By Salil Shetty, Secretary General of Amnesty International
I had just got off the plane after a trip to Mali when I heard about the discovery of the mass grave close to the Kati military camp, just north of the capital, Bamako. Only a few days earlier I had met family members who were desperate for news about the fate of their loved ones who disappeared after being abducted from the same camp in May 2012.
The bodies were discovered following the arrest of General Amadou Haya Sanogo who led the military coup in March 2012. He and several of his soldiers were arrested in late November and charged with kidnapping, murder and assassination in connection with the disappearance of 21 soldiers suspected of supporting a counter-coup.
I felt a huge sense of loss for the women who are now grieving their sons, husbands and brothers. At least, I thought, they could now finally come to terms with their loss. But no: even though the story of the mass grave is all over the press, no one from the Malian authorities had contacted the women to formally notify them, as of Monday morning.
I can’t forget the words of Cissé Fatimata Ouologuem, whose husband Aboubaca, was one of the 21 disappeared.
She spoke at the launch in Bamako of Amnesty International’s Agenda for Human Rights calling for all perpetrators of human rights violations in Mali in the last few years to be held to account.
“I want justice. I want the guilty to be punished. I just simply want to know whether my husband is dead or alive. If he is dead then I want them to tell me. I’m suffering. My children, my relatives, the whole nation is suffering.”
The mood of the families now is very different from when I met them last week.
They told me how they finally felt able to celebrate, following General Sanogo’s arrest the day before.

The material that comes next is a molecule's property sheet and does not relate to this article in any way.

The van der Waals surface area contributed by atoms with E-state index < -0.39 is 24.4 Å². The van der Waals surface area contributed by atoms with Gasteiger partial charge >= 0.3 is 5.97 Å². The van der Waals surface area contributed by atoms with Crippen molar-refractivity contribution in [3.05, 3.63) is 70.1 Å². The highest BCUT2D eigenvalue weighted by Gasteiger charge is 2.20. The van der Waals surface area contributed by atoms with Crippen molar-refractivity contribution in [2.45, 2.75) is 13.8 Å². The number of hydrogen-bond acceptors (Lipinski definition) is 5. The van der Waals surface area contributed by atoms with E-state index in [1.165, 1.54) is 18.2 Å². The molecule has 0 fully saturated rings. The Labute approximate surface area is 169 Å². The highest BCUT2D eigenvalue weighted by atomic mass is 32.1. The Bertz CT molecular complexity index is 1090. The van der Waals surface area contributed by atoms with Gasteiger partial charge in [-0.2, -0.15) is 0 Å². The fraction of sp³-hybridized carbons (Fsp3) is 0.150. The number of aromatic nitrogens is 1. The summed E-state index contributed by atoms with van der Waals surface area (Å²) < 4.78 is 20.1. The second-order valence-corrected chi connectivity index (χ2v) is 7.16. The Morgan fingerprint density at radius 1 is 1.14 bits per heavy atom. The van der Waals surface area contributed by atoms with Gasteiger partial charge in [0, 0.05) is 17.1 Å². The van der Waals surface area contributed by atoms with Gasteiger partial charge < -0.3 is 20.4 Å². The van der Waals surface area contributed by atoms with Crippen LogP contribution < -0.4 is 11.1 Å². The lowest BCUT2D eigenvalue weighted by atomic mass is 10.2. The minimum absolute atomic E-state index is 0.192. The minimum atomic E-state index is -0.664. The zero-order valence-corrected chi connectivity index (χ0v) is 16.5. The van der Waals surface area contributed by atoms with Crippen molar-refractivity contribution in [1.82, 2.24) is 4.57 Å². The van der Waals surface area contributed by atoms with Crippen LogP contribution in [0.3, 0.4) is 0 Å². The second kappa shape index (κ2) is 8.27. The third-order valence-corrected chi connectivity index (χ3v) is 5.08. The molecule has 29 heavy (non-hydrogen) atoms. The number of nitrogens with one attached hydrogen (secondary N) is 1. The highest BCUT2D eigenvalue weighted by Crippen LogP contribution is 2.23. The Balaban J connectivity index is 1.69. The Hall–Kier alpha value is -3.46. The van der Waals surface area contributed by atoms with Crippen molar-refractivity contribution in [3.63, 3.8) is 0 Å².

“Perhaps we might start to get some answers about what has happened to our husbands and sons,” Sagara Bintu Maiga, President of the Wives and Relatives of the Disappeared Red Berets told me.
The women, who have been threatened for their courageous defiance, have been a formidable campaigning force. Fatimata described how she had knocked at every door, including the Ministry of Justice and General Sanogo himself, before they finally got an audience with the Ministry of Defence.
They threatened protests to shame the authorities if they did not receive any information before our delegation arrived last week.
The following day, General Sanogo was arrested. It is thought that the location of the mass graves was identified because of information given by soldiers detained at the same time.
The women’s courage is inspiring, and all the more so because they were being threatened for pursuing the truth.
Mali has experienced the worst crisis in its history. Thousands have lost relatives, either at the hands of the armed groups in the north or the Malian security forces. And few perpetrators have been held to account. The women we met said they were counting on Amnesty International to help deliver justice.
It is increasingly clear that we cannot bring back loved ones. But we must do all we can to ensure that the all perpetrators are held to account and the truth is finally told. Only then will Mali experience lasting peace and stability.
Mali must urgently identify bodies found in mass grave (Press release, 5 December 2013)
Malian authorities must release children detained in prison (News story, 30 November 2013)
An Agenda for Human Rights in Mali (Report, 30 November 2013)